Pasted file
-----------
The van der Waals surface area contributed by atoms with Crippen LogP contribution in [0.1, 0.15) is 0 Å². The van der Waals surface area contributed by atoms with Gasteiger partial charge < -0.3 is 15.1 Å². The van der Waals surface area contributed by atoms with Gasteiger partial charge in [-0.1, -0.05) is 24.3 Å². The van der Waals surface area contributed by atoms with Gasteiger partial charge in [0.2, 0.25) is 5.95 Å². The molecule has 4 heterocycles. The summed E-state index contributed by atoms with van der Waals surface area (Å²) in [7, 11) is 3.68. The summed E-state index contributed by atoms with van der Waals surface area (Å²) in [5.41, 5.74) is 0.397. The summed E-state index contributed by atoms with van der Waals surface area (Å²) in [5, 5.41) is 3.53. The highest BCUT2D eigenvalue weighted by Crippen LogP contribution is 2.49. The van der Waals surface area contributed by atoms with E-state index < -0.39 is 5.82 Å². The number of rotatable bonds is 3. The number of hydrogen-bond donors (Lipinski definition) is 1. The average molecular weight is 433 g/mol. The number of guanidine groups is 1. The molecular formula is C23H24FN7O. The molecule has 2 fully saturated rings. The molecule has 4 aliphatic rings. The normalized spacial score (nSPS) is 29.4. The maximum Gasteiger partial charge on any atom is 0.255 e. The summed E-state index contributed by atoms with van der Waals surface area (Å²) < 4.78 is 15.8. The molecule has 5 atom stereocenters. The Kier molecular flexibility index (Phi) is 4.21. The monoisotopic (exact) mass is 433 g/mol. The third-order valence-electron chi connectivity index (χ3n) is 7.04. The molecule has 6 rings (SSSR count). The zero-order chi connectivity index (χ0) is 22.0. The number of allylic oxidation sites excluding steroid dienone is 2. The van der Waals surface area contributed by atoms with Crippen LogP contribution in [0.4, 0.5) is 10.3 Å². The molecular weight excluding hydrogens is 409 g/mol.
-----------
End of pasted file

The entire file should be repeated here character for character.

The van der Waals surface area contributed by atoms with Crippen LogP contribution in [0.1, 0.15) is 0 Å². The van der Waals surface area contributed by atoms with Gasteiger partial charge < -0.3 is 15.1 Å². The van der Waals surface area contributed by atoms with Gasteiger partial charge in [-0.1, -0.05) is 24.3 Å². The van der Waals surface area contributed by atoms with Gasteiger partial charge in [0.2, 0.25) is 5.95 Å². The molecule has 4 heterocycles. The summed E-state index contributed by atoms with van der Waals surface area (Å²) in [7, 11) is 3.68. The summed E-state index contributed by atoms with van der Waals surface area (Å²) in [5.41, 5.74) is 0.397. The summed E-state index contributed by atoms with van der Waals surface area (Å²) in [5, 5.41) is 3.53. The highest BCUT2D eigenvalue weighted by Crippen LogP contribution is 2.49. The van der Waals surface area contributed by atoms with E-state index < -0.39 is 5.82 Å². The number of rotatable bonds is 3. The number of hydrogen-bond donors (Lipinski definition) is 1. The average molecular weight is 433 g/mol. The number of guanidine groups is 1. The molecular formula is C23H24FN7O. The molecule has 2 fully saturated rings. The molecule has 4 aliphatic rings. The normalized spacial score (nSPS) is 29.4. The maximum Gasteiger partial charge on any atom is 0.255 e. The summed E-state index contributed by atoms with van der Waals surface area (Å²) < 4.78 is 15.8. The molecule has 5 atom stereocenters. The Kier molecular flexibility index (Phi) is 4.21. The monoisotopic (exact) mass is 433 g/mol. The third-order valence-electron chi connectivity index (χ3n) is 7.04. The molecule has 6 rings (SSSR count). The zero-order chi connectivity index (χ0) is 22.0. The number of allylic oxidation sites excluding steroid dienone is 2. The van der Waals surface area contributed by atoms with Crippen LogP contribution in [0.4, 0.5) is 10.3 Å². The molecular weight excluding hydrogens is 409 g/mol.